7. {Sigh} I think that the only appropriate thing to say here is "Baruch Dayan Emes"…because we as a Jewish people are just self-destructing. Going back to the very first comment…the core of the issue is what exactly is a "valid conversion"? I have been "converting to Judaism" for many years, and I still don't have a clear picture of it. I had a Reform conversion and an Orthodox conversion (I'm American). But I have a real shocker to reveal…my Orthodox conversion (in 2011) was not such a big deal with me. Now perhaps there was some kabbalistic transformation of my neshamah before vs. after the mikvah immersion. I don't know. What was a very moving and pivotal moment for me came 14 years ago…years before my Reform conversion (in 2004) at least; when I chose to stop observing Xtian holidays; the first time I fasted on Yom Kippur; sitting down at my first seder. These are the things that linger in my mind as signifying my change from "goy" to Jew. Yes, the mikvah dip did something…it "ratified" me as kosher for the rest of the Jewish world. But I feel that between myself and Hashem…the transformation happened a long time ago.

    Now that I am in shiddichum…the "Who is a Jew" question is really hitting home. I've been frum for 5 years, but since I am Black, I get the weird questions posed. Ok, so how did you get into this…was there a Jewish guy at one time? However some of it is just a thin veil over the fact that they just don't see me as Jewish at all. Perhaps if I became charedi and relocated to Meah Shaerim….maybe. But even then, there would be folks who had their doubts…or would just die of shock if any of their sons wanted to have me as a wife.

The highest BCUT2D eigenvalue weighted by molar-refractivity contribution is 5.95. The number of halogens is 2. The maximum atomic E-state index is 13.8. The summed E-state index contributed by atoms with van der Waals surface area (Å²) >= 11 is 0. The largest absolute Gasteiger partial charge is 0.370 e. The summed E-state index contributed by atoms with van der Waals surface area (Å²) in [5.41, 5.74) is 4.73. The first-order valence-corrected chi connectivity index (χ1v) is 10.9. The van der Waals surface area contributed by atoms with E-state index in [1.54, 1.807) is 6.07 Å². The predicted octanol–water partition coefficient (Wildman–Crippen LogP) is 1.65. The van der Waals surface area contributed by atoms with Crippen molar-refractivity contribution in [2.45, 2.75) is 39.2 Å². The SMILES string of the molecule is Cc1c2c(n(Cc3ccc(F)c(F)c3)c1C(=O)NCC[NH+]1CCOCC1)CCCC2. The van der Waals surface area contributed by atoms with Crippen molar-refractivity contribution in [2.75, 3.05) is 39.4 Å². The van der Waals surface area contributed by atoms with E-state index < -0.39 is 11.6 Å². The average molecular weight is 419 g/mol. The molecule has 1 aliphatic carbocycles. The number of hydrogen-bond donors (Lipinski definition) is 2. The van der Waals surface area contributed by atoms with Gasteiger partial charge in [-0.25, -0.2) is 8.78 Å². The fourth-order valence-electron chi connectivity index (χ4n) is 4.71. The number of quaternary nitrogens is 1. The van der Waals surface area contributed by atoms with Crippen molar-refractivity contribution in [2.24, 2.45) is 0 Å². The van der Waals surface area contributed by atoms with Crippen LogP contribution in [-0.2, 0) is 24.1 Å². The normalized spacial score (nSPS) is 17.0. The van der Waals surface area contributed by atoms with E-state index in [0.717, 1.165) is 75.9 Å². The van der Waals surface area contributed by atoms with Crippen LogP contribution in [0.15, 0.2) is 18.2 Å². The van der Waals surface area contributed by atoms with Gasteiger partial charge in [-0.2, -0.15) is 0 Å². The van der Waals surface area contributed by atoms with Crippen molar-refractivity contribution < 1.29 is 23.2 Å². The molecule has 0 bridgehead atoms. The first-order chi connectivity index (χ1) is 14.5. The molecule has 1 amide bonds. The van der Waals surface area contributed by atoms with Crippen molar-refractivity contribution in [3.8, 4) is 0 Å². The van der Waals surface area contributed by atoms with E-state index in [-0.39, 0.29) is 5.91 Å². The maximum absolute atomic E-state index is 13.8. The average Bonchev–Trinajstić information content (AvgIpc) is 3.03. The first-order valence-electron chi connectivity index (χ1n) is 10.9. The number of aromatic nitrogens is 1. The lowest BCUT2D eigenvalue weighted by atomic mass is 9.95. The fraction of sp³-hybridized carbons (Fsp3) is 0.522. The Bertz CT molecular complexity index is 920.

Since when did Judaism become a religion of judging people…even though we are told in the Torah time and time again to not do this. I am not condoning non-Orthodox conversions, G-d forbid. But I think such people are misguided as to what Judaism is about and that is that. No need to shun them, or criticize them. In fact reach out to them…make them feel welcome. We should do that to all people anyway…Jew, non-Jew, beast, whatever.

    When I converted Orthodox, it wasn't to meet anyone's definition of being a Jew. I believe that the Torah was given at Har Sinai from Hashem, and a Jew is obligated to embrace it. So there was no other way. In spite of this, the majority of the Jewish world look at me and say (or think) "Really? How are you Jewish? I don't get it!" Well in the end, that makes two of us, because I don't get it either why you even have your doubts about it!

  8. BR:

    I am so sorry you are going through this ghastly experience of feeling rejected. You ought not to be. Spiritually you sound to me as though your relationship with God and Torah is beyond reproach and anyone who either criticises or doesn't understand you is only betraying how poor his or her spiritual life is. If it is any comfort there are plenty of Othodox FFB jews who also feel dislocated, alienated and uncomfortable with the Orthodox Jewish life they experience and the people they come into contact with. Humans are often weird and insecure and this makes them both judgmental and inconsiderate. I too feel ill at ease in much of Jewish company but the truth is that I feel just as ill at ease in other societies and value systems.

    As the great psychiatrist Jung wrote, people who act differently to those around them are often lonely in the sense of being loners. I know several men and women in Israel who are in an identical position to you. You are not alone and I only hope you manage to find your soul mate as soon as possible.